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Title: Studies of recombination in organic and hybrid solar cells using electroluminescence
Author: Yao, Jizhong
Awarding Body: Imperial College London
Current Institution: Imperial College London
Date of Award: 2017
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The performance of solution processed solar cells such as organic bulk heterojunction (OPV) devices is limited by strong recombination. However, the mechanisms are still unclear. In this thesis, I develop a toolbox using steady-state spectroscopy measurements to explore the recombination mechanisms in a range of solution-processed solar cells. In the first results chapter, I use the reciprocity relation between light absorption and light emission to explore theoretical and practical performance limits for solar cells based on organic semiconductors and perovskites and compare the results with data for state-of-the-art photovoltaic cells made from GaAs, c-Si, and CIGS. In OPV systems, I show that the energetic losses due to the mismatch of the bandgap have been significantly reduced through optimisation of the donor polymer, but the non-radiative recombination losses remain the same and become the major barrier to higher performance. In the next two chapters, I use light intensity dependence of open-circuit voltage measurement (suns-VOC) and electroluminescence – injection current measurement (EL-J) to disentangle recombination mechanisms in OPV and perovskite cells, respectively. First, I identify the present of Shockley-Read-Hall recombination and surface recombination in OPV devices. I intentionally control the sample geometry to modulate the amount of surface recombination and demonstrate that surface recombination can significantly affect the device performance. In the following chapter, I analyse time dependent suns-VOC and EL-J measurements on perovskite cells with different architectures and pre-conditioning regimes used. I identify the changes in recombination mechanisms with delay time and pre-conditions. The effects of ion migration are used to interpret the results. In the final chapter, I apply luminescence spectroscopy techniques to investigate the degree of fullerene crystallinity in polymer:fullerene blends. Charge-transfer state emission is used to probe the onset of the crystallisation of fullerenes in an amorphous polymer. I relate the CT peak shift directly to the change in microstructure of a blend film.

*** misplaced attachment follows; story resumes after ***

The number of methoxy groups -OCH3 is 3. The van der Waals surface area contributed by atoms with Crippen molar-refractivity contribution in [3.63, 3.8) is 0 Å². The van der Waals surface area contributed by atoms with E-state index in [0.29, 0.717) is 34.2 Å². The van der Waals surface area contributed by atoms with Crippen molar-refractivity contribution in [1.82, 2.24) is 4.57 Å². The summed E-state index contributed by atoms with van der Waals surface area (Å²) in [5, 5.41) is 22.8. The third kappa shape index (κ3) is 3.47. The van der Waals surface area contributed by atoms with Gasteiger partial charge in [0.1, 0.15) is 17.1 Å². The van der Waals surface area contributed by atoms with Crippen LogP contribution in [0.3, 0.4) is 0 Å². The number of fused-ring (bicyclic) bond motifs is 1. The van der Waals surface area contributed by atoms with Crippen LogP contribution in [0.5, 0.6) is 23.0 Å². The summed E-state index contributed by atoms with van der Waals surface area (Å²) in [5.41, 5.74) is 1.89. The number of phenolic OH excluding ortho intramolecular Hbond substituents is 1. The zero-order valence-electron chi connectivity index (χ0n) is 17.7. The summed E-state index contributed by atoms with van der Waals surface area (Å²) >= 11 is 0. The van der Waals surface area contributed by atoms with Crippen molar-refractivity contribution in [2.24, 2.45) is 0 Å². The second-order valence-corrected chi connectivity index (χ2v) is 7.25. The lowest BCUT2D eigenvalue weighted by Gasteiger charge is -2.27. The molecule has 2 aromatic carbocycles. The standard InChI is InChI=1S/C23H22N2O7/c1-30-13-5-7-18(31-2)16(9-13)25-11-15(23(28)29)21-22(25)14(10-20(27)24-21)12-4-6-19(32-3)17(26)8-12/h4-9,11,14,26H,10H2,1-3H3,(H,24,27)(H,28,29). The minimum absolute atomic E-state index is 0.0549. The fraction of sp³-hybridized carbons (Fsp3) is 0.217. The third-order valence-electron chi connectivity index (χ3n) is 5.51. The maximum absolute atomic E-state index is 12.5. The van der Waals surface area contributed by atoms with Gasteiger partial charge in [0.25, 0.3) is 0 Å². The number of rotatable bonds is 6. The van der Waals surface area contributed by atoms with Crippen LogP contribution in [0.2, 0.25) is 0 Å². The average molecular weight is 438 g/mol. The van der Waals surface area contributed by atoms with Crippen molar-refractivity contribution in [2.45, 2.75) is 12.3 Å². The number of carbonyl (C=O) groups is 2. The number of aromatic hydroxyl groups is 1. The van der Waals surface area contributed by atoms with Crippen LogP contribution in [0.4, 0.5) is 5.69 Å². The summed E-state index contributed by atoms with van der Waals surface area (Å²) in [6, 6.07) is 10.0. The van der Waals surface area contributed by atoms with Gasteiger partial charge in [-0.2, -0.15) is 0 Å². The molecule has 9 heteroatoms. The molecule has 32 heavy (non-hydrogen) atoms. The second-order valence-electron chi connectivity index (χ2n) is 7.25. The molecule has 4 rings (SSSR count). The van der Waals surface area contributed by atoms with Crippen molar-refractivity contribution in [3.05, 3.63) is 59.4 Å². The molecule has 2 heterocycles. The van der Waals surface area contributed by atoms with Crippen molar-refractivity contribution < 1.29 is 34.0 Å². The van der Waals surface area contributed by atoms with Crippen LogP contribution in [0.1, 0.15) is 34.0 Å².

Supervisor: Nelson, Jenny Sponsor: Imperial College London
Qualification Name: Thesis (Ph.D.) Qualification Level: Doctoral